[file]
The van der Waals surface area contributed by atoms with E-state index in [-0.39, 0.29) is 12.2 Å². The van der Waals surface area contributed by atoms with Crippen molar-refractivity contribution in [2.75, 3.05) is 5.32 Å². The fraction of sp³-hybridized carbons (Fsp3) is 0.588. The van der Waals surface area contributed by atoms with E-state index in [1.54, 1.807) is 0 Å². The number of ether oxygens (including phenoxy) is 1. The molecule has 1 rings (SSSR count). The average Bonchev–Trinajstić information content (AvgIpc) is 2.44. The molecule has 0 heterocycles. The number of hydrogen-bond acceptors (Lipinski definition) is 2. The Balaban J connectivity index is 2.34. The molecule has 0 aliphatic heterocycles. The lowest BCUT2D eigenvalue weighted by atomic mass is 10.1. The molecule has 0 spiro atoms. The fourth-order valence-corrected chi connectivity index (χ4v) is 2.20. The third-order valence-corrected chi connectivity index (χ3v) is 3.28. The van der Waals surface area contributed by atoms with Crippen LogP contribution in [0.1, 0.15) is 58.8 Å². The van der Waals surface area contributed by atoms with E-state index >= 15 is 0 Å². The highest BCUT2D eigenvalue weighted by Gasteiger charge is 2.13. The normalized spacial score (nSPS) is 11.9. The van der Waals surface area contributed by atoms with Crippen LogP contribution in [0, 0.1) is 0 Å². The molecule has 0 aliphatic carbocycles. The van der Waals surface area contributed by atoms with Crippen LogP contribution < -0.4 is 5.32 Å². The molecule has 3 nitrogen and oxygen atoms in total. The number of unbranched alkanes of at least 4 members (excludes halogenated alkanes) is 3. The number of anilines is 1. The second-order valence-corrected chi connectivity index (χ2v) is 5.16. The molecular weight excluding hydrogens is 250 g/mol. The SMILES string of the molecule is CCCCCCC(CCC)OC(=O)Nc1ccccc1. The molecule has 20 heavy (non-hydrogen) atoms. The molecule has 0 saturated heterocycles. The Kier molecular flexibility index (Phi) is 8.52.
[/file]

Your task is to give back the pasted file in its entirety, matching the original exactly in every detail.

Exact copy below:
The van der Waals surface area contributed by atoms with E-state index in [-0.39, 0.29) is 12.2 Å². The van der Waals surface area contributed by atoms with Crippen molar-refractivity contribution in [2.75, 3.05) is 5.32 Å². The fraction of sp³-hybridized carbons (Fsp3) is 0.588. The van der Waals surface area contributed by atoms with E-state index in [1.54, 1.807) is 0 Å². The number of ether oxygens (including phenoxy) is 1. The molecule has 1 rings (SSSR count). The average Bonchev–Trinajstić information content (AvgIpc) is 2.44. The molecule has 0 heterocycles. The number of hydrogen-bond acceptors (Lipinski definition) is 2. The Balaban J connectivity index is 2.34. The molecule has 0 aliphatic heterocycles. The lowest BCUT2D eigenvalue weighted by atomic mass is 10.1. The molecule has 0 spiro atoms. The fourth-order valence-corrected chi connectivity index (χ4v) is 2.20. The third-order valence-corrected chi connectivity index (χ3v) is 3.28. The van der Waals surface area contributed by atoms with Crippen LogP contribution in [0.1, 0.15) is 58.8 Å². The van der Waals surface area contributed by atoms with E-state index >= 15 is 0 Å². The highest BCUT2D eigenvalue weighted by Gasteiger charge is 2.13. The normalized spacial score (nSPS) is 11.9. The van der Waals surface area contributed by atoms with Crippen LogP contribution in [0, 0.1) is 0 Å². The molecule has 0 aliphatic carbocycles. The van der Waals surface area contributed by atoms with Crippen LogP contribution < -0.4 is 5.32 Å². The molecule has 3 nitrogen and oxygen atoms in total. The number of unbranched alkanes of at least 4 members (excludes halogenated alkanes) is 3. The number of anilines is 1. The second-order valence-corrected chi connectivity index (χ2v) is 5.16. The molecular weight excluding hydrogens is 250 g/mol. The SMILES string of the molecule is CCCCCCC(CCC)OC(=O)Nc1ccccc1. The molecule has 20 heavy (non-hydrogen) atoms. The molecule has 0 saturated heterocycles. The Kier molecular flexibility index (Phi) is 8.52.